Rituals may have to be done in a precise way according to rigid rules. The rituals may or may not be logically connected to the obsession. When compulsions are logically connected to the obsession (for example, showering to avoid being dirty or checking the stove to prevent fire), they are clearly excessive. For example, people may shower for hours each day or always check the stove 30 times before they leave the house. All obsessions and rituals are time-consuming. People may spend hours each day on them. They may cause so much distress or interfere with functioning so much that people are incapacitated.

Most people with OCD have both obsessions and compulsions.

Most people with OCD are somewhat aware that their obsessive thoughts do not reflect actual risks and that their compulsive behaviors are excessive. However, a few people are convinced that their obsessions are well-founded and that their compulsions are reasonable.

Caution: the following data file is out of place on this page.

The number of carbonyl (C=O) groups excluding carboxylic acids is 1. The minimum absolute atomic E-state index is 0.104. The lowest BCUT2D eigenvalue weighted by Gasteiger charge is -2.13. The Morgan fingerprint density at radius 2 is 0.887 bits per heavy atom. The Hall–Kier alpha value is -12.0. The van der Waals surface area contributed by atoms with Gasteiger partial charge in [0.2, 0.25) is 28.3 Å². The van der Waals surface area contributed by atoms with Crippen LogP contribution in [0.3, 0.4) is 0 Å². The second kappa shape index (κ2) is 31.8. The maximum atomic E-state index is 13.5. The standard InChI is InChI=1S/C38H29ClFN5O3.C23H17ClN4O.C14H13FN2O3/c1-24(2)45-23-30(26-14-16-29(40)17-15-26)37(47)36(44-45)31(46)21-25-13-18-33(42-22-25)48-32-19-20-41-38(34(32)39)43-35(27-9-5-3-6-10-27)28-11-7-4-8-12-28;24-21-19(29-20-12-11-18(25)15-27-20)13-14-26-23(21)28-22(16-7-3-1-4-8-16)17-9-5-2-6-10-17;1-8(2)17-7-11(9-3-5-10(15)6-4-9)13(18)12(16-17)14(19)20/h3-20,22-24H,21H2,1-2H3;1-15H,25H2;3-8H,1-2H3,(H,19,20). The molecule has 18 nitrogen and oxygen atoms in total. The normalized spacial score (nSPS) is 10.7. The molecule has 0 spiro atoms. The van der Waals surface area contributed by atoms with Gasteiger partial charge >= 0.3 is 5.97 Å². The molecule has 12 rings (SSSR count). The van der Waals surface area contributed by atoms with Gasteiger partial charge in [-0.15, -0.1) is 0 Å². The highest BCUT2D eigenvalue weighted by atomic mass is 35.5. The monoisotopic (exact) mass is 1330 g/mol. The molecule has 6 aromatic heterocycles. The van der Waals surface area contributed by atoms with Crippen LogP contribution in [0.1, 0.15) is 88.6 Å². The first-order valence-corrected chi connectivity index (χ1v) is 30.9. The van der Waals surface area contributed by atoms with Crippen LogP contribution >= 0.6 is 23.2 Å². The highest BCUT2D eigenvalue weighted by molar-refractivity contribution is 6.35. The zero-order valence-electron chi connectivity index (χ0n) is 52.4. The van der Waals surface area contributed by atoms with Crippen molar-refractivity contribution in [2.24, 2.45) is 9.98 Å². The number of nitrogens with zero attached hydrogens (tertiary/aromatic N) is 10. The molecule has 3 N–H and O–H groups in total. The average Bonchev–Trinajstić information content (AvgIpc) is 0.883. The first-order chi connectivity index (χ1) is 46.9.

Most people with OCD are aware that their compulsive behaviors are excessive. Thus, they may perform their rituals secretly, even though the rituals may occupy several hours each day.

As a result of OCD symptoms, relationships may deteriorate, and people with OCD may do less well in school, at work, or in other aspects of daily functioning.

Did You Know...

  • Most people with obsessive-compulsive disorder know that their obsessions and compulsions are irrational.

Diagnosis

  • A doctor's evaluation, based on specific diagnostic criteria

Doctors diagnose obsessive-compulsive disorder based on symptoms: the presence of obsessions, compulsions, or both. The obsessions or compulsions must be at least one of the following:

  • Time-consuming

  • Cause significant distress or interfere with the person's ability to function